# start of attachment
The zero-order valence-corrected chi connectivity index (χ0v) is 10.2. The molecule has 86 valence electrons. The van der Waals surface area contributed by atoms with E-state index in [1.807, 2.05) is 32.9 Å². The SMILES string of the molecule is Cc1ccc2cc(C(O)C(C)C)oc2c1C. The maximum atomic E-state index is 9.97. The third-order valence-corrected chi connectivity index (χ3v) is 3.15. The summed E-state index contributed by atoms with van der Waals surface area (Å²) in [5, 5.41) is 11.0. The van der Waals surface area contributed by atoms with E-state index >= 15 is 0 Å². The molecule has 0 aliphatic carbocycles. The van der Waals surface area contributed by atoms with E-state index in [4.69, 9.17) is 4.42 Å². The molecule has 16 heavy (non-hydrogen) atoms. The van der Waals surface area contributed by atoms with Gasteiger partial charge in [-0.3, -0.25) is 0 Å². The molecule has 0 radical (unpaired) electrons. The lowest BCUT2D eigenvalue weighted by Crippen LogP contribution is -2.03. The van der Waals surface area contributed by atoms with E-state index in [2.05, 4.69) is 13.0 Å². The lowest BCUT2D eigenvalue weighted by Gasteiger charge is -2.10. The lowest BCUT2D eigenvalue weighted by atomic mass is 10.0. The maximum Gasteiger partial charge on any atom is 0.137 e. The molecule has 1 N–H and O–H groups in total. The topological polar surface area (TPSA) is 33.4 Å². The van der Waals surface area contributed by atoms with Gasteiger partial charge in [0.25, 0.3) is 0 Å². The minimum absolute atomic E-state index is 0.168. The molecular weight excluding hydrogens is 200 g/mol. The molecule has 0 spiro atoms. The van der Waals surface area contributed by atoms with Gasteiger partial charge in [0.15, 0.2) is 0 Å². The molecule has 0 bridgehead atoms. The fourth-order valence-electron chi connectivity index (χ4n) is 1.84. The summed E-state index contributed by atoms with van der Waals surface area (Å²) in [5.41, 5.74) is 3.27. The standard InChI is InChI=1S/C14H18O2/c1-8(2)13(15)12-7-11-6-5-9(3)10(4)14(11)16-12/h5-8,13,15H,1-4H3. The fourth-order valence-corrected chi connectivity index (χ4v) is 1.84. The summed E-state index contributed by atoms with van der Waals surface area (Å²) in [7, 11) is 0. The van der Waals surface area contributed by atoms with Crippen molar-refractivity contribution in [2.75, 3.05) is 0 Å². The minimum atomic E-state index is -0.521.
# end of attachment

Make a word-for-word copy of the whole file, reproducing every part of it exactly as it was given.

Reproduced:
The zero-order valence-corrected chi connectivity index (χ0v) is 10.2. The molecule has 86 valence electrons. The van der Waals surface area contributed by atoms with E-state index in [1.807, 2.05) is 32.9 Å². The SMILES string of the molecule is Cc1ccc2cc(C(O)C(C)C)oc2c1C. The maximum atomic E-state index is 9.97. The third-order valence-corrected chi connectivity index (χ3v) is 3.15. The summed E-state index contributed by atoms with van der Waals surface area (Å²) in [5, 5.41) is 11.0. The van der Waals surface area contributed by atoms with E-state index >= 15 is 0 Å². The molecule has 0 aliphatic carbocycles. The van der Waals surface area contributed by atoms with E-state index in [4.69, 9.17) is 4.42 Å². The molecule has 16 heavy (non-hydrogen) atoms. The van der Waals surface area contributed by atoms with Gasteiger partial charge in [-0.3, -0.25) is 0 Å². The molecule has 0 radical (unpaired) electrons. The lowest BCUT2D eigenvalue weighted by Crippen LogP contribution is -2.03. The van der Waals surface area contributed by atoms with E-state index in [2.05, 4.69) is 13.0 Å². The lowest BCUT2D eigenvalue weighted by Gasteiger charge is -2.10. The lowest BCUT2D eigenvalue weighted by atomic mass is 10.0. The maximum Gasteiger partial charge on any atom is 0.137 e. The molecule has 1 N–H and O–H groups in total. The topological polar surface area (TPSA) is 33.4 Å². The van der Waals surface area contributed by atoms with Gasteiger partial charge in [0.25, 0.3) is 0 Å². The minimum absolute atomic E-state index is 0.168. The molecular weight excluding hydrogens is 200 g/mol. The molecule has 0 spiro atoms. The van der Waals surface area contributed by atoms with Gasteiger partial charge in [0.15, 0.2) is 0 Å². The molecule has 0 bridgehead atoms. The fourth-order valence-electron chi connectivity index (χ4n) is 1.84. The summed E-state index contributed by atoms with van der Waals surface area (Å²) in [5.41, 5.74) is 3.27. The standard InChI is InChI=1S/C14H18O2/c1-8(2)13(15)12-7-11-6-5-9(3)10(4)14(11)16-12/h5-8,13,15H,1-4H3. The fourth-order valence-corrected chi connectivity index (χ4v) is 1.84. The summed E-state index contributed by atoms with van der Waals surface area (Å²) in [7, 11) is 0. The van der Waals surface area contributed by atoms with Crippen molar-refractivity contribution in [2.75, 3.05) is 0 Å². The minimum atomic E-state index is -0.521.